The Race for World Leadership of Science and Technology:

Status and Forecasts

 

R. D. Shelton and P. Foland

WTEC

 

 

Presented at the 12th International Conference on Scientometrics and Informetrics, Rio de Janeiro, July, 2009, and published in full in the conference proceedings.  Also published in Science Focus, a journal of the Chinese Academy of Sciences. Chinese Version

 

 

Review Version

Word File

           

PowerPoint Slides of Illustrations

Updates:

1. The paper's forecasts that the PRC would soon pass the US in high technology market share and in PhDs in science and engineering were proven correct when 2006 data became available.

2. The forecasts of paper shares for 2007, have been shown to be fairly accurate in the new issue of Science and Engineering Indicators 2010 from NSF. Further, that report makes the point that the number of researchers in China now is about the same at in the US, although the report extrapolates the US data from 2006 to 2007 to make that point. This is the third instance of a forecast in the Rio paper being shown to be correct when later data became available.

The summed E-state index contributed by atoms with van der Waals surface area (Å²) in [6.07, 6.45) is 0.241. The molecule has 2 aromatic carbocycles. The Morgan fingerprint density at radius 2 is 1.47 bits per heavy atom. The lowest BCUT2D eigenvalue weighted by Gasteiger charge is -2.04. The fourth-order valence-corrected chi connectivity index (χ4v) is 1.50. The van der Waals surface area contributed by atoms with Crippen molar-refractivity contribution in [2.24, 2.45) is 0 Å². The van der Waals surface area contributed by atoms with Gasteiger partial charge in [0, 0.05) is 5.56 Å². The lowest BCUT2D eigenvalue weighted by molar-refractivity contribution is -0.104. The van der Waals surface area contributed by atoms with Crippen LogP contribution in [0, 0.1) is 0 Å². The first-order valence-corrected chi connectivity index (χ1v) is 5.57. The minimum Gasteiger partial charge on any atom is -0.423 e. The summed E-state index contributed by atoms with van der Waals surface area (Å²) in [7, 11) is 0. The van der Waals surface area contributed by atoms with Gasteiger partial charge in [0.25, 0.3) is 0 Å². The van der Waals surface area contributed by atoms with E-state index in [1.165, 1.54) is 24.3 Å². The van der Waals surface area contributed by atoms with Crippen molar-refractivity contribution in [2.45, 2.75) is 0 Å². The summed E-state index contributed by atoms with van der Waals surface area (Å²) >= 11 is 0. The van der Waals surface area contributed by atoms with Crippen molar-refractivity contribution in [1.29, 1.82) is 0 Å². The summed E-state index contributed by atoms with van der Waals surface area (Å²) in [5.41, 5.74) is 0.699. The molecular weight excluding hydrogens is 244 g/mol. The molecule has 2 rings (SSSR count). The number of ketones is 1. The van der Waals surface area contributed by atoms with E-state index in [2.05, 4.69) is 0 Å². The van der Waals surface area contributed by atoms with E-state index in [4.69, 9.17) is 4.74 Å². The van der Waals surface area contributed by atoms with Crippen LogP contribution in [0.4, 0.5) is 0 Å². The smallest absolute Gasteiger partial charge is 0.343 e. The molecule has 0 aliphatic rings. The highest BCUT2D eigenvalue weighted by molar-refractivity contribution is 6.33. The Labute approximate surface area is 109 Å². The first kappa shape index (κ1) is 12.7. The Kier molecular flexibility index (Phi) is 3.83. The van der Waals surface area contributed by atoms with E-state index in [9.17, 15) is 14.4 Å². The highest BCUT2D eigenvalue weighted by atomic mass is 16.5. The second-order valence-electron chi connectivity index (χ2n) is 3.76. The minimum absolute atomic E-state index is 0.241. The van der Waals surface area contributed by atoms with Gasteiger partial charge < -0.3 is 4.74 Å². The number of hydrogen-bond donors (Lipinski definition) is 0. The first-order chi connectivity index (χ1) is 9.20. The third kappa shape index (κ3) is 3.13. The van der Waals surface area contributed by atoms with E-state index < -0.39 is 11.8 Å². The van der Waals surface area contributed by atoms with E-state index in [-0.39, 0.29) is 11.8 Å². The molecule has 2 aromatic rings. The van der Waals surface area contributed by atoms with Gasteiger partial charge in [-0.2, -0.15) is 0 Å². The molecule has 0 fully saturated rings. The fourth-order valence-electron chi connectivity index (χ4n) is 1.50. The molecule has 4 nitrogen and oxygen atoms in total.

Errata:

1. In discussing Row 5 of Table 2, " By birth location as shown, however, the EU has a big lead in the interval 1901-2005…"  The interval is actually 1950-2008.

2. At the bottom of Page 1, one instance of 'Leydesdorff' is misspelled.

3. In updating the paper for the new PPP weights for China just before it went to press, a mistake was made in calculating ki China's relative efficiency. Instead of the 0.707 for 2005 stated in the paper, it is closer to 0.81. This mainly affects Figure 4, Accuracy of Model. The conclusions stated there are still correct: the curves for the major players are still very flat, confirming that the driver for changes in publications is mainly changes in world share of R&D investment. However, it is significant that the corrected value for relative efficiency for China is now much closer to that of the US, 0.85 in 2005. China is now publishing papers in the SCI at about the same rate per $1 million invested in R&D as the US, which I think is a profound change.



Last update 2/10/10